The first legislation to protect bison in Canada was passed in 1877. In 1964, wood bison was declared a "protected species" under the Northwest Territories Act allowing for management and restriction of all hunting. In 1977, the Committee on the Status of Endangered Wildlife in Canada (COSEWIC) designated wood bison as Endangered. Population increases over the following decade resulted in COSEWIC downlisting wood bison to Threatened in 1988. The status was again revisited by COSEWIC in 2000 and was confirmed as Threatened. Wood bison was legally listed as Threatened under the federal Species at Risk Act in June 2004. In 2013 COSEWIC assessed wood bison as Special Concern.
A national recovery strategy for wood bison was released in 2018 and is available at www.sararegistry.gc.ca.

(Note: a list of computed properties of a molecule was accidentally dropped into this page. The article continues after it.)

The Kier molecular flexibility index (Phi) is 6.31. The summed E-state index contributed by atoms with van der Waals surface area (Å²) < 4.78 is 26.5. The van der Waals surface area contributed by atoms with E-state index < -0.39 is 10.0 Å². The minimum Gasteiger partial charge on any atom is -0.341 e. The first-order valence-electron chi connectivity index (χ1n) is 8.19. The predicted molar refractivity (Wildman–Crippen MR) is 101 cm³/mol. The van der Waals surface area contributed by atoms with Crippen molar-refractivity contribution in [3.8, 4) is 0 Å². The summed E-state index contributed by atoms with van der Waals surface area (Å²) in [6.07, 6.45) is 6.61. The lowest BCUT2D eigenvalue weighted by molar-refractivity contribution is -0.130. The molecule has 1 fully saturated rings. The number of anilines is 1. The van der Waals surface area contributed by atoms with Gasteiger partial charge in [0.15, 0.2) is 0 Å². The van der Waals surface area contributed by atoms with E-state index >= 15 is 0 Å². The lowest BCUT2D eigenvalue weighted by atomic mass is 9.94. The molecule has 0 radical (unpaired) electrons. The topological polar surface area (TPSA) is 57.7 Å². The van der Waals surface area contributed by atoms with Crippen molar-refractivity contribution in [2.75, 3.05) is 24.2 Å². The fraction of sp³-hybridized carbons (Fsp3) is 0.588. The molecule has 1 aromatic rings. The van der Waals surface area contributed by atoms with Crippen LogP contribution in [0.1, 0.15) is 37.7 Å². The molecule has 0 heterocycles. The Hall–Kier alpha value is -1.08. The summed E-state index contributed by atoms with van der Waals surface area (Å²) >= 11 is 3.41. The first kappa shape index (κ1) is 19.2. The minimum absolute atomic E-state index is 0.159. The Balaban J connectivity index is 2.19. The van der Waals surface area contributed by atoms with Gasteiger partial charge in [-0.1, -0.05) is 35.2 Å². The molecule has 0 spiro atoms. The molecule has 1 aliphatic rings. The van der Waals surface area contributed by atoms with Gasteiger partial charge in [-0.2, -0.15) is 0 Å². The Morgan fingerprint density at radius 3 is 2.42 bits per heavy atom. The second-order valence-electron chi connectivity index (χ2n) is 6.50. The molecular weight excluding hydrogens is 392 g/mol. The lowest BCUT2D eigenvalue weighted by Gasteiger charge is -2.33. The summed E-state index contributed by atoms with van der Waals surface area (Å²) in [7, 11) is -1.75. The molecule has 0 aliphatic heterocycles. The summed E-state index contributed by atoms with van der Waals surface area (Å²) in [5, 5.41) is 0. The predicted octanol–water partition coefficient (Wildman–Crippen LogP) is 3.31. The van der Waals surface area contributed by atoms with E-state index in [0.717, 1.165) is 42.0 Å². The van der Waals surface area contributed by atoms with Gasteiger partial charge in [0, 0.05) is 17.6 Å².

In 2016, the NWT Species at Risk Committee assessed wood bison as Threatened in the NWT because of its small population size and recent population declines. In 2017, wood bison was listed as Threatened in the NWT under the territorial Species at Risk (NWT) Act. This listing triggered a requirement to develop a NWT recovery strategy for the species within two years.
A population-specific management plan has been completed for the Mackenzie population of wood bison. Management plans for Nahanni and Slave River Lowlands bison are currently being developed.